The MHRA (medicines and healthcare products regulatory agency) the statutory body that regulates resurfacing devices in the UK advocates the figure of 119 nmol/L cobalt (or 7 parts per billion, ppb) for resurfacings. This was not arrived at, by performing the kind of pharmacokinetic tests that are carried out for drug toxicity. It was based on the distribution and variations of cobalt levels in patients with well-functioning metal-on-metal (MoM) resurfacing. Levels above this do not indicate systemic toxicity. They have used it more as a rough guide to identify potential cases for local debris related reactions only.
It is suggested that it is reasonable to reassure patients with less than 7ppb that they had a well functioning
MOM hip and monitor those with greater than 7ppb. It does not mean that this level causes systemic toxicity.
It only implies that among patients who develop a local reaction the blood levels are often greater than 7ppb.
5. SYSTEMIC EFFECTS
What are the effects of elevated cobalt and chrome?
What are the effects of elevated cobalt and chrome? a. Which ones are normally displayed while the ion levels are high? b. Are there any residual effects that might be felt later in life from having a major episode of metallosis? (e.g. are they carcinogenic?
Are there any long term effects of metal from metal implants such as cancer or immune system disorders or problems like pain in other areas of the body, rashes, etc., or any patients that have ended up with strange illnesses caused by metal implants? Or at least proven to be caused by metal implants, or is all the hype from the attorney sites just a scare tactic and the metals they are talking about different than what happens with metal implants inside the human body? There has been little study done into the long-term effects on patients' general health of metallosis caused by cobalt- chrome hip implants. Whilst most studies focus on immediate damage around the joint, e.g., ALVAL, pseudo-tumors, etc., is anyone doing research into systemic effects of cobalt chromium metallosis? What are their initial findings?"
Cobalt, chromium and molybdenum are the main constituents of the alloy used in MoM bearings. All of these are essential trace elements for humans and are found in the water supply and food. Measurable metal ion levels are present in the blood and urine of subjects with no artificial metal devices in the body.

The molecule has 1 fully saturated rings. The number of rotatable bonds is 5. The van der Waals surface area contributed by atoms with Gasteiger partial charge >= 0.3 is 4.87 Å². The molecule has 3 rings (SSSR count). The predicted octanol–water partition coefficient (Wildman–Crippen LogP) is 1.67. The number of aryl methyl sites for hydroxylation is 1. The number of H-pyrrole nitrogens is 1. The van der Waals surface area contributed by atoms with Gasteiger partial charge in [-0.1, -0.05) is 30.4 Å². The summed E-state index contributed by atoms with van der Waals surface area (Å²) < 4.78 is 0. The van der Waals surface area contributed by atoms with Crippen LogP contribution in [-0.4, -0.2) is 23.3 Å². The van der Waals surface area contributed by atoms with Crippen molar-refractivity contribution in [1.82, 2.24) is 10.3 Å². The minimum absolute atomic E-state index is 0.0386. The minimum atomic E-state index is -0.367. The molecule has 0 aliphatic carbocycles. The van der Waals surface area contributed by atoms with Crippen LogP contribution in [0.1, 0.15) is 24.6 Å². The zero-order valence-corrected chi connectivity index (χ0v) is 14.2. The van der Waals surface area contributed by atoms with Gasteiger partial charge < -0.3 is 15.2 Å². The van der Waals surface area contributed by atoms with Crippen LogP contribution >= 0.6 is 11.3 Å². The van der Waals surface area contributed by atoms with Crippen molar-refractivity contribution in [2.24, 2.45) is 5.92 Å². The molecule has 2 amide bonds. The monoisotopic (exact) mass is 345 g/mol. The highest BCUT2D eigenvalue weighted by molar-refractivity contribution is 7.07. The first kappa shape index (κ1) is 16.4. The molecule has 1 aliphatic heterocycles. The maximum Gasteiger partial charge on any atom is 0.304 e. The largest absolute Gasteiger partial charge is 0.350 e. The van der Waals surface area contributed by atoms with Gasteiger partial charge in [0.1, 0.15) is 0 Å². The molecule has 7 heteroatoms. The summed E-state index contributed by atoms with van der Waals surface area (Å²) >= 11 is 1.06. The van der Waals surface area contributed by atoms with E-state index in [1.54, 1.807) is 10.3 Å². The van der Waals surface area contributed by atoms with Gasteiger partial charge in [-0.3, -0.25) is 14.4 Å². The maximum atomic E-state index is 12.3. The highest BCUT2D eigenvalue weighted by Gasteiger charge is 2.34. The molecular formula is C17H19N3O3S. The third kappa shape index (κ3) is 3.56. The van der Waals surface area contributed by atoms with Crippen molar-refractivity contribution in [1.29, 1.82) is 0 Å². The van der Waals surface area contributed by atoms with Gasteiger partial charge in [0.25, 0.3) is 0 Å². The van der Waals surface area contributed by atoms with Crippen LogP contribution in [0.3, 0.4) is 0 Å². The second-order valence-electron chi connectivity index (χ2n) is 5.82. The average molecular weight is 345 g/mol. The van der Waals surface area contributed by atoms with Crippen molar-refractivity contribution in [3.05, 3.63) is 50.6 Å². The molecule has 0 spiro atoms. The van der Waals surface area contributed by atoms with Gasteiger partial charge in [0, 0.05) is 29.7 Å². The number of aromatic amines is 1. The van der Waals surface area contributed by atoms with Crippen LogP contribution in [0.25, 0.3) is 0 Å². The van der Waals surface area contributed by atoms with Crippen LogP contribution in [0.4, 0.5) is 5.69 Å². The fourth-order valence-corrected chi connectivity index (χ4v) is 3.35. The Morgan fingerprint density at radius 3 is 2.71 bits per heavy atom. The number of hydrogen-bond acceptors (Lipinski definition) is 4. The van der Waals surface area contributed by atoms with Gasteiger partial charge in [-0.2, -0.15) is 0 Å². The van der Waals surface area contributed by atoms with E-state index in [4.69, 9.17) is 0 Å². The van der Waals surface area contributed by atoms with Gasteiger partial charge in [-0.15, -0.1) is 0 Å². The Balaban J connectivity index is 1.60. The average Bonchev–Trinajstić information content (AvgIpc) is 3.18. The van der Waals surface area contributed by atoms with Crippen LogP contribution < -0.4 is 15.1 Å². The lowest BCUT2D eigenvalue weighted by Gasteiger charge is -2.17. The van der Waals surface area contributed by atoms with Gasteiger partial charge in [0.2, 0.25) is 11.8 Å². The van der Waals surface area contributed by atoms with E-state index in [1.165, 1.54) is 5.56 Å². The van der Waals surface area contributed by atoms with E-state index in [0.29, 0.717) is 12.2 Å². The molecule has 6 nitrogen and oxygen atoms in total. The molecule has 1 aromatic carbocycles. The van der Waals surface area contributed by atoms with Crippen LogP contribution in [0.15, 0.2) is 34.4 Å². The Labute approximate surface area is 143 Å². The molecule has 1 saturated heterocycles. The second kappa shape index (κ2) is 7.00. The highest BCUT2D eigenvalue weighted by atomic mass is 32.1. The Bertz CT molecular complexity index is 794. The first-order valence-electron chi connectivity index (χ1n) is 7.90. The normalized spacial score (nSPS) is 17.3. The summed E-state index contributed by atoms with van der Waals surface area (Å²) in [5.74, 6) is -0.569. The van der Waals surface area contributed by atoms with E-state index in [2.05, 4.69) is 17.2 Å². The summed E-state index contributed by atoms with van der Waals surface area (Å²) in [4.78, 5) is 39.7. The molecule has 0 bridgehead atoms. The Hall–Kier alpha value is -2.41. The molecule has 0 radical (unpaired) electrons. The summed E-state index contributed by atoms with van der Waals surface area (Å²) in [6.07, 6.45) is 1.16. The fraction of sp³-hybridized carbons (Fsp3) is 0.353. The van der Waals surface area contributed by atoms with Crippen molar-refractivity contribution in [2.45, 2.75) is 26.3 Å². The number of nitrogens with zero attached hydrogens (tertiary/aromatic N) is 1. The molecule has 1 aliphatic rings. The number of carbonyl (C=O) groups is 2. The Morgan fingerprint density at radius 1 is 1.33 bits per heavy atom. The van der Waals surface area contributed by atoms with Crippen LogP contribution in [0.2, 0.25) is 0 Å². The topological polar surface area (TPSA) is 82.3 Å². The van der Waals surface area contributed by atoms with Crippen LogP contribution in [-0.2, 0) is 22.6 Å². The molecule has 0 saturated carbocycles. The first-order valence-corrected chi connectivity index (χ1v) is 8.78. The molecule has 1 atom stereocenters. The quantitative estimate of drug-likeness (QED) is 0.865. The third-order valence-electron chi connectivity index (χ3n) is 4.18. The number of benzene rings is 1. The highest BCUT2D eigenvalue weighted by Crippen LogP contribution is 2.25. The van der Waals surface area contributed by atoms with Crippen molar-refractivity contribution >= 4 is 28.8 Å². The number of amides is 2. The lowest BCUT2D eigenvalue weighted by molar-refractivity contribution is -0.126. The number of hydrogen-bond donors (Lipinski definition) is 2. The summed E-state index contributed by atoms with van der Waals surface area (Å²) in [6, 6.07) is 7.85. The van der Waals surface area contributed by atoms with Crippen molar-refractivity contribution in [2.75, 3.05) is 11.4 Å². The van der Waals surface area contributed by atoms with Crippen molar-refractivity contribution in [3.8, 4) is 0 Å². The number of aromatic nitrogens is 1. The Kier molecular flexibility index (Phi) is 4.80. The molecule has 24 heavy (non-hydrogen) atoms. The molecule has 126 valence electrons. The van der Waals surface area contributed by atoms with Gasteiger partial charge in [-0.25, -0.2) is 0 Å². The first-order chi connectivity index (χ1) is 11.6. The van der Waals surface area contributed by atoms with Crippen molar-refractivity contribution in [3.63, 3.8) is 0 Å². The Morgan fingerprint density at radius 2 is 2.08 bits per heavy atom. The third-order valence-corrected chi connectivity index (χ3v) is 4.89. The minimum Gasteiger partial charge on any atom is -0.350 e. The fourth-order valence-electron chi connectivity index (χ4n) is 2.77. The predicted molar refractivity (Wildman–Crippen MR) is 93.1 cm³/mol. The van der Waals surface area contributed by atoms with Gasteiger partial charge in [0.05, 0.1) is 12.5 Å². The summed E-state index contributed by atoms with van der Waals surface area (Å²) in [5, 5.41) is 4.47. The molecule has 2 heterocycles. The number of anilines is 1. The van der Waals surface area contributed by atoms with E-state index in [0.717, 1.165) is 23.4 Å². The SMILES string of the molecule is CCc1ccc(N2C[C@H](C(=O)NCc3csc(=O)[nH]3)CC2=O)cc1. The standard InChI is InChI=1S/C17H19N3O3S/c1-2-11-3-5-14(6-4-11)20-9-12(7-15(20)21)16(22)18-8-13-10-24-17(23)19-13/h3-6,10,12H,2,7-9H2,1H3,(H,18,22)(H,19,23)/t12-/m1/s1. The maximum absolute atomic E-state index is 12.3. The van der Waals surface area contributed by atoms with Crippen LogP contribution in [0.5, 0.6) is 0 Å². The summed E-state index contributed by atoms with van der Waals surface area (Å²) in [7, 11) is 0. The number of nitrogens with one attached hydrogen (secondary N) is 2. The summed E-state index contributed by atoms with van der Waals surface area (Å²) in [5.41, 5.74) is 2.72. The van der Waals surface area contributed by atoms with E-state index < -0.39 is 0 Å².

Cobalt is the only metallic element in vitamin B12 and is as critical to its function as iron is to haemoglobin. In the past cobalt used to be administered as a supplement for patients with anemia. Molybdenum is a cofactor in amino acid metabolism and in the detoxification of drugs and toxins. Chromium is essential for all the energy functions of the cell. It is part of the cellular structure that potentiates insulin. Chromium deficiency results in diabetes.
In the tissues chromium exists in mainly two valencies, trivalent and hexavalent. MoM bearing wear is a low energy process and the chromium released during wear is believed to be the trivalent variety. This is also the form in which its cellular functions are carried out. Neither cancer nor other serious adverse effects have been reported with chromium (III). Hexavalent chromium (Cr IV) is released in the high energy reactions of the welding, tanning, chrome plating industry etc where high temperatures or caustic chemicals are used. High doses are believed to be a potential cancer risk but it is suggested that this is not released in MoM bearing
Cardiomyopathy has been attributed to excess cobalt in the 1960’s in the context of the Quebec
Brewers added cobalt to beer to improve its foaming quality. Some of those who consumed large quantities of this beer developed cardiomyopathy. The estimated doses of cobalt in these drinks are many times larger than the exposure riskfrom MM bearings. However, the cobalt doses in that alcohol were low in comparison to the therapeutic doses of cobalt used as a haematinic in the past and the haematinic use of cobalt has not been implicated as a source of heart disease. Thus it appears that a combination of cobalt and substantial amounts of alcohol were needed for the occurrence of cardiomyopathy.